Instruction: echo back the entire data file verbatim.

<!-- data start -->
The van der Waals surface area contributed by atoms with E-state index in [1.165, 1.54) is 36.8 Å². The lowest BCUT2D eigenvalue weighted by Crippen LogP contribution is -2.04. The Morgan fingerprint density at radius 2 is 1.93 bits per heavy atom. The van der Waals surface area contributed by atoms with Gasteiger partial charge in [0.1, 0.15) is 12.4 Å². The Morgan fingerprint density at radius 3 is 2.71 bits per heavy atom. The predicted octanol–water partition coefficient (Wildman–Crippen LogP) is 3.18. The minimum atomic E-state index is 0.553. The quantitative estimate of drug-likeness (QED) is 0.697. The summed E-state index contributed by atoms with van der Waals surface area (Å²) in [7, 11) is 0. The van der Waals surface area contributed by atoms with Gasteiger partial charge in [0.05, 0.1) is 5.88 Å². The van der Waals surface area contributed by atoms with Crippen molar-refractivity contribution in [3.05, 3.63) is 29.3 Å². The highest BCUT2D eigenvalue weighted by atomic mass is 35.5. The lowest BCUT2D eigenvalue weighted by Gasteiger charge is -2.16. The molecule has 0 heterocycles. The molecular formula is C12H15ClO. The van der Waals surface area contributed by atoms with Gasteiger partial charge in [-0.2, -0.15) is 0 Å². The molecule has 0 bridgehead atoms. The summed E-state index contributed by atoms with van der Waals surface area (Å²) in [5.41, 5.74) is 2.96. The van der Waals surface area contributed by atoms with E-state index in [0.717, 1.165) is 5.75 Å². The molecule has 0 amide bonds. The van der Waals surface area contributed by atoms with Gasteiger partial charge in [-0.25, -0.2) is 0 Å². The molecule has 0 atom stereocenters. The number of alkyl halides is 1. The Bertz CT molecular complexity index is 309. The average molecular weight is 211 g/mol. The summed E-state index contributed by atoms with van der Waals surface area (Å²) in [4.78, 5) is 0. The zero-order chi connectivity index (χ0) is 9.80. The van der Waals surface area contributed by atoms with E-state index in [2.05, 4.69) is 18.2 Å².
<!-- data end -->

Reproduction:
The van der Waals surface area contributed by atoms with E-state index in [1.165, 1.54) is 36.8 Å². The lowest BCUT2D eigenvalue weighted by Crippen LogP contribution is -2.04. The Morgan fingerprint density at radius 2 is 1.93 bits per heavy atom. The van der Waals surface area contributed by atoms with Gasteiger partial charge in [0.1, 0.15) is 12.4 Å². The Morgan fingerprint density at radius 3 is 2.71 bits per heavy atom. The predicted octanol–water partition coefficient (Wildman–Crippen LogP) is 3.18. The minimum atomic E-state index is 0.553. The quantitative estimate of drug-likeness (QED) is 0.697. The summed E-state index contributed by atoms with van der Waals surface area (Å²) in [7, 11) is 0. The van der Waals surface area contributed by atoms with Gasteiger partial charge in [0.05, 0.1) is 5.88 Å². The van der Waals surface area contributed by atoms with Crippen molar-refractivity contribution in [3.05, 3.63) is 29.3 Å². The highest BCUT2D eigenvalue weighted by atomic mass is 35.5. The lowest BCUT2D eigenvalue weighted by Gasteiger charge is -2.16. The molecule has 0 heterocycles. The molecular formula is C12H15ClO. The van der Waals surface area contributed by atoms with Gasteiger partial charge in [-0.2, -0.15) is 0 Å². The molecule has 0 bridgehead atoms. The summed E-state index contributed by atoms with van der Waals surface area (Å²) in [5.41, 5.74) is 2.96. The van der Waals surface area contributed by atoms with E-state index in [0.717, 1.165) is 5.75 Å². The molecule has 0 amide bonds. The van der Waals surface area contributed by atoms with Gasteiger partial charge in [-0.25, -0.2) is 0 Å². The molecule has 0 atom stereocenters. The number of alkyl halides is 1. The Bertz CT molecular complexity index is 309. The average molecular weight is 211 g/mol. The summed E-state index contributed by atoms with van der Waals surface area (Å²) in [4.78, 5) is 0. The zero-order chi connectivity index (χ0) is 9.80. The van der Waals surface area contributed by atoms with E-state index in [2.05, 4.69) is 18.2 Å².